# Why?

Many number theoretic problems in competitive programming require analysing the factors or prime factors of a number. Here I’ll list a few techniques for finding these factors, and some techniques / properties involving the factors / prime factors of a number.

# Preliminaries

First off, lets define our basic terms, then we can get into the interesting stuff.

## Definitions

For a positive integer \(x\), a positive integer \(y\) is a factor of \(x\) if \(x\) can be expressed as \(yk\) for some other positive integer \(k\). A factor \(y\) is a prime factor if \(y\) is prime.

A factorization of a positive integer \(x\) is a collection of (not necessarily distinct) factors \(y_i\) satisfying \(y_0 \times y_1 \times \cdots \times y_k = x\). A prime factorization is a factorization where all \(y_i\) are prime factors.

All the below properties depend on the fact that 1 is **not** a prime number. I repeat: in all algorithms from now on (and I think you should adopt this generally too) we do **not** consider 1 to be a prime number!

## Basic Properties

Every positive integer has a single unique prime factorization. I’ll leave it as an exercise for you to prove this is true with induction.

Let’s suppose \(x\) can be written in the form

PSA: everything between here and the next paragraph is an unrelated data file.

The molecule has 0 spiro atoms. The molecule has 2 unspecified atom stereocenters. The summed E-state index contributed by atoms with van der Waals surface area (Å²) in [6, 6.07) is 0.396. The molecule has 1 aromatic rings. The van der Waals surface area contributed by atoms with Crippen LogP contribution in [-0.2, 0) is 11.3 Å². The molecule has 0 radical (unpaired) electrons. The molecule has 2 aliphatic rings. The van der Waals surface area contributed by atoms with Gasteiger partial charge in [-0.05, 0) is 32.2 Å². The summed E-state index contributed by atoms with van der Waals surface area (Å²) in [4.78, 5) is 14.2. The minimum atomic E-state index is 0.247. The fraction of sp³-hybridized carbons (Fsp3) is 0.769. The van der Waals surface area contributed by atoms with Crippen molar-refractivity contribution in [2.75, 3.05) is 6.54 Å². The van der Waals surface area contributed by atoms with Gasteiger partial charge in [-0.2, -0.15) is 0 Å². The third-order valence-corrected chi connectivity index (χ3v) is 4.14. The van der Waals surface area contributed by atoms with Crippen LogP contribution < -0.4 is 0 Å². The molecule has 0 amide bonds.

\[x = y_0^{a_0} \times y_1^{a_1} \times y_2^{a_2} \times \cdots ,\]where $y_i$ are distinct primes. Then there are \((a_0+1)\times(a_1+1)\times(a_2+1)\times\cdots\) factors of $x$, since any factor can use anywhere from \(0\) to \(a_i\) copies of prime \(p_i\).

Given the prime factorization of two numbers \(x\) and \(y\), we can find the gcd simply by considering the intersection of their factorizations. The lcm of those two numbers is the union of their factorizations.

# Finding Factors / Primes

## Sieve of Eratosthenes

A simple (but powerful) approach is that of the Erathosthenes: Go through each prime, and mark all multiples of that prime as not prime.

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def sieve(n):
isprime = [True]*(n+1)
isprime[0], isprime[1] = False, False
i=2
while i*i <= n:
if not isprime[i]:
i += 1
continue
j=i*i
while j <= n:
isprime[j] = False
j += i
i += 1
return isprime

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vector<bool> isprime;
void sieve(int n) {
isprime.assign(n+1, 1);
isprime[0] = isprime[1] = 0;
for (int i=2; i * i <= n; i++) if (isprime[i]) {
for (int j=i*i; j <= n; j+= i) isprime[j] = 0;
}
}

There is some optimization going on here. We only want to mark off multiples of \(i\) in the `isprime`

vector where \(i\) is the smallest prime factor of that multiple. This is the reason we can end when \(i \times i > n\) and start at \(j = i \times i\).

This operation is contest safe until about \(10^8\).

## Factors with Sieve

While finding whether a number is prime is all well and good, rather than just recording primality, why not also record what prime factor caused us not to be prime? From this information we can then generate prime factors of a number, if we wish.